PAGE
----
July 19/10 16:21 pm - Lance and Chance - by Matt Hansen
Posted by Editor on 07/19/10
Matt Hansen - former pro racer and erstwhile CC writer - has decided that after some time in the corporate world he missed the cycling community. Plus, as always, he has a lot to say...
Years ago, a bunch of other young whippersnappers were up in Sudbury somewhere for a race. I can't even remember the name of the race - it was Saturday and Sunday - but I do remember that Dave Butler (I was riding for Jet Fuel at the time) sent us up there to do some local racing. Why? So we could a) remind people we existed, as we'd been racing in the US at some tough races for most of the spring at and b) remind ourselves we were still good bike racers, as we had been racing in the US at some tough races for most of the spring.
I don't remember much about the first day of racing because it was pissing rain all day; we raced on a little circuit and there were about 6 people racing. 4 of those 6 all shared a hotel room (we had some hangers-on who had nowhere to stay) and of those four, I'm pretty sure one of us must have won the Saturday race.
We were pretty bored that day, in fact I don't even think we were in Sudbury proper, it was on the outskirts - so there was even less to do. We got dinner, then had to kill time before we watched the Tour on OLN. So we went to the local Shoppers, looked at magazines, swung by an adult video store and looked at dildos. There was nothing to do, seriously. We couldn't even hit on girls in the 'hood - there were none.
And then we all piled back to our hotel room, had a beer and made lots of stupid jokes about who was strongest in the race earlier that day, replayed corners and attacks. Then we turned on the real race - the Tour de France. It was the first day, which meant it was the prologue. We watched all our faves - Zulle, Ullrich, et al. And this was the year that Lance Armstrong was racing the Tour again on his revamped US Postal squad. He had raced the year before with the team, had some good results and people were talking. But it was Lance, you know, the classics and one day guy. I think he'd had a good run at the Vuelta the year before, but hey, that was the Vuelta.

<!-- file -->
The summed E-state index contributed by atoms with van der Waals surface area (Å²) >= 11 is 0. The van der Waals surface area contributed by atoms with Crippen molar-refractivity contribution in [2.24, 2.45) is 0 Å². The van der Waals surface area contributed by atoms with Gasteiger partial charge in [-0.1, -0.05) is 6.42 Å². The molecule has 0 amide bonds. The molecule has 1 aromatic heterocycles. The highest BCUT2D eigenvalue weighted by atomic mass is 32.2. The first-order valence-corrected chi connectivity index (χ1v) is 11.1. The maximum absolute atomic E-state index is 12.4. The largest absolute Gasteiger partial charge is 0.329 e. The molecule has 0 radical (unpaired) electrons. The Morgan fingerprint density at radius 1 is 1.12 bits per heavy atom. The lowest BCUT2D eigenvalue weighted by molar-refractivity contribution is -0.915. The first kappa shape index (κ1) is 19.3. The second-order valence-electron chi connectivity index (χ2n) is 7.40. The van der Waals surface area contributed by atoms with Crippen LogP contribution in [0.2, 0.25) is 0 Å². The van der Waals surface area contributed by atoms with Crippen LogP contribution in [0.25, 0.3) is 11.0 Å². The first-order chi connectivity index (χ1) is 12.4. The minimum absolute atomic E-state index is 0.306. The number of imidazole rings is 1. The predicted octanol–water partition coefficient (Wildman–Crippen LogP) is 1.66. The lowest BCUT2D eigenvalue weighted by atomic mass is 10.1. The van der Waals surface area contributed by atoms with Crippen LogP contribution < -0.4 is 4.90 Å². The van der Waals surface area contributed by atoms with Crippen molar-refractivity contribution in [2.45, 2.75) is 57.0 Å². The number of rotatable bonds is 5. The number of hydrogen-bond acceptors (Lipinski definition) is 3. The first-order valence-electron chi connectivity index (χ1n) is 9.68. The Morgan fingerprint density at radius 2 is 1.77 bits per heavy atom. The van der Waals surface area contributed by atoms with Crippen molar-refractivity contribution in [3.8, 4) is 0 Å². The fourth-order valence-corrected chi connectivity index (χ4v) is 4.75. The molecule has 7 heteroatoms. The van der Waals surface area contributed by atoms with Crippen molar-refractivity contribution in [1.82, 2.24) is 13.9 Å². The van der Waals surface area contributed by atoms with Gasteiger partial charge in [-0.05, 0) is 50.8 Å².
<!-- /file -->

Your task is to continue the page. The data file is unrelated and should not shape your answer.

And so in between roughhousing, homo-erotic dryhumping (it happens when guys share hotel rooms, I just don't know why, but it does), drinking "a" beer and somehow retelling stories all night about a one hour race that was not at all exciting, we saw something: Lance had the fastest time in the prologue.
Lance Armstrong? In yellow? Naw. Couldn't happen. But the time stood up and all of a sudden Mr. Classics guy was in the yellow jersey, having beaten all the favourites. It was surreal. It was like watching Madonna kiss Britney Spears. It was like seeing a celebrity's boobs, or watching Conrad Black sneak files out of his office. Lance in yellow.
Of course, we all knew he'd lose it the next day, or if he didn't, he wouldn't keep it that long. He was not really a climber, despite some of his successes in smaller stage races or even the fourth at the Vuelta. This was the TOUR, man.
And so flash forward to a few days ago, seeing the dude crash, and suffer. It was just as surreal. Despite all the rumours, innuendo and gossip we've all heard about him (which, according to the rule of cycling, might end up being quite true: Where there is smoke, it seems, there is always fire - but that's for another column), watching the guy race has always been a treat. Even on camera, the dude is infectious, riveting. So calm in the storm, such a good orator. A politician, a PR master. But fascinating. And, at the end of the day, even if every single guy is doped to the gills, including Lance - he's still been incredible all these years. Even if everyone is clean and Lance is the only one doped to the gills on some designer drug or blood booster that we don't know about - he's still managed to win 7 Tours. 7 Tours!
Even if the UCI and every lab is in his pocket - he's stayed upright, avoided crashes, flats and all the bad luck that usually faces riders. That's what's truly amazing about the guy. He's never had a jours sans, a flat tire at an inopportune time, a crash that put him out. Look at Zulle, Beloki, Evans, Ullrich. Each of these guys has had bad luck that has put them out of contention. It's truly amazing.
So, a few days ago, it was the end of an era. Lance will never be back in the Tour (I'm pretty sure both his age and the shadow of controversy will ensure retirement is final this time.) And even with the clouds surrounding him, the good, the bad and the ugly, it was sort of sad seeing Lance struggle to even get to the bottom of the climb unscathed. Watching him chase back on with his teammates - we all knew that even when he would catch on, he'd have problems starting at the back of the climb. A little part of me thought, "Yeah but it's Lance - maybe he could catch on and stay with the leaders, even though they are going 50 km/h?" But I knew. We all knew. We knew that there was nothing that could save him. And we watched him catch on, only to be dropped. And an era ended. Again. But the same time, drugs or no drugs, we will always know one thing: Lance is human and a fighter.